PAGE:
meteor-micI’m often amazed that manufacturers can price certain USB mics so low. A decade ago even on a shoestring budget you’d be looking at a few hundred for a mic and audio interface. And that is what a USB mic really is: a one-channel audio USB interface and mic built into one device.

The Blue Snowball has garnered much attention due to its quirky design, versatility and incredible value. The Meteor Mic seems to be Samson’s answer to it, as it’s similarly priced and has vintage look all it’s own.

Standing only 6 inches high with the legs extended, this is a good mic for your portable laptop or iPad rig.

The super reflective chrome body includes a fold-back leg design; I really this appreciated for portability since you don’t have to fold and pack a stand separately.

A killer feature absent from its competition is the threaded stand attachment. You’ll be able to mount it to any standard mic stand making positioning for acoustic instruments, guitar amps and percussion far more precise. Nice to see Samson thought of the needs of musicians rather than putting all focus on podcasters.

Most noticeable at the front is a large headphone volume dial with a mute switch in its center. Just above is the intelligent LED light: when connected it glows blue and when muted it’s amber. The mini-USB port and 1/8” headphone jack are positioned at the rear.

Most companies have remained pretty hush-hush about the size of condenser diagraph inside the casing.  As a rule of thumb, the bigger the diagraph, the bigger the soundstage it can capture. Samson claims the Meteor Mic has one of the largest condenser diaphragms (25mm) of any USB mic available.

Sound quality is crisp, articulate and quite full bodied when recording male voiceovers. This is rare as many USB mics are lacking in bottom-end that can be picked up.

The most common pickup pattern is possible: cardioid. This means it captures sound from in front of the mic and rejects noise coming from the back. In this regard the Snowball has a leg up on the Meteor as it gives you a choice of three patterns for around the same price.

The Verdict

Those that want something highly portable but not too tiny when set up, this is a nice compromise between a desktop mic like the Blue Yeti and the super compact Samson Go Mic.

The sound has a rich character considering it’s low price tag. The retro chrome body is a little quaint and not as rugged as something like the pricier Apogee MiC, but for under $70 few could find much reason to complain.

The Samson CO1U is a staple in the podcaster’s arsenal. Since it’s been out for several years it has been thoroughly time-tested. Often experienced podcasters recommend it due to its reliable track record and performance. For many, this is the first USB microphone they’ve ever owned. There is an urge in technophiles like myself to always look to the latest, assuming it is the greatest. I’m admittedly late to the C01U party but felt the need to review it. Clearly, this mic is still relevant and will be for years to come.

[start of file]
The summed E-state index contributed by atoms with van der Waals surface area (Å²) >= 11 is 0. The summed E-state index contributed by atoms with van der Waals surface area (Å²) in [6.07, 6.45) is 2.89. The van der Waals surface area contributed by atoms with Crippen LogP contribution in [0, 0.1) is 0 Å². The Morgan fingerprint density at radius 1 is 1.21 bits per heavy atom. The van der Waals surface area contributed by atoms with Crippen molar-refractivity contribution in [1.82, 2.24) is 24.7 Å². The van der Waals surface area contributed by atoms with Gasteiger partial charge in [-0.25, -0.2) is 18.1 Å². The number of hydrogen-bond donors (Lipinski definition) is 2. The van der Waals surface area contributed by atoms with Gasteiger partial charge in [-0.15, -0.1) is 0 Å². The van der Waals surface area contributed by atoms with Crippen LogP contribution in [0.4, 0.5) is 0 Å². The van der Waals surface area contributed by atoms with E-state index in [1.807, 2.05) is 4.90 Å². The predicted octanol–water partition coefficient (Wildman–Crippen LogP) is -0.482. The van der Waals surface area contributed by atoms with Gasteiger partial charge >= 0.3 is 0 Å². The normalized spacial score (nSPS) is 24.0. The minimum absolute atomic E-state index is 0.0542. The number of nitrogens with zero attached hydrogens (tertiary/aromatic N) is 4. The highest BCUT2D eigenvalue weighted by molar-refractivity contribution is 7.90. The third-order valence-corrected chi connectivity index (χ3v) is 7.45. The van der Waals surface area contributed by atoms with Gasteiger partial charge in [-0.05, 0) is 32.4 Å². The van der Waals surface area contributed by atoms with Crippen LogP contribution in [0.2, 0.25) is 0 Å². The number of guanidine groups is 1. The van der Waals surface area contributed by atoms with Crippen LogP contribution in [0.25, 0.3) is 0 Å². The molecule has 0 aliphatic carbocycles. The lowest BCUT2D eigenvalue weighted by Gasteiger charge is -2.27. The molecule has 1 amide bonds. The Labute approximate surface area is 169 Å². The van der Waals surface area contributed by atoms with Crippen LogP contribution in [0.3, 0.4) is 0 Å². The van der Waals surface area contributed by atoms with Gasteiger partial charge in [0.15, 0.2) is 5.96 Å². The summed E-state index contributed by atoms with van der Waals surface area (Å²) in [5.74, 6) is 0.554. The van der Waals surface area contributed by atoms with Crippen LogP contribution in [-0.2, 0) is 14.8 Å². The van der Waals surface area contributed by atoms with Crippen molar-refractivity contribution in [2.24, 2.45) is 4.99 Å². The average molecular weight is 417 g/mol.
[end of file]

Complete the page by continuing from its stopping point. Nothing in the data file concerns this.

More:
This model looks like a condenser mic should. Visually it is almost identical to its brother, the CO1. The only difference is the CO1U has a silver grill instead of black, and of course it has a USB connector instead of analog XLR. Hard knobs and switches aren’t necessary due to downloadable SoftPre software, which allows you to set gain levels, cut lows, etc.

The differences are far greater on the inside. The engineers at Samson managed to squeeze a micro USB interface inside the CO1U.

Sampling rates range from 8 to 48 KHz at 16-bit resolution. This falls in line with the current generation of USB mics, with the exception of the Yeti Pro which does 24-bit recording.

Frequency Response is 20 – 18000 HZ. To test this range in the real world, I busted out the acoustic drum kit. It was able to capture the lowest thuds from the bass drum accurately, as well as the high-end sizzle from cymbals. The sound quality is natural rather than hyped, which is good news for purists and tweakers alike. The unique bass roll off control comes in handy for overly boomy-sounding voices or instruments. Beginners or podcasters that want quick, effective solutions should be using this often.

Sensitively is great, maybe a little too good if you have loud fans in your computer or live near an airport. Although this is a cardioid pattern mic, it has a tendency to pick up more than expected.

Flexibility is a weakness for the C01U. Unlike competing mics from Blue, it has a cardioid pattern only. If you plan on doing traditional voiceover work or recording lead vocals, this shouldn’t concern you much. Experimental types that want to capture the ambiance in the room or record an interview with only one mic need to look at the Yeti or Snowball instead.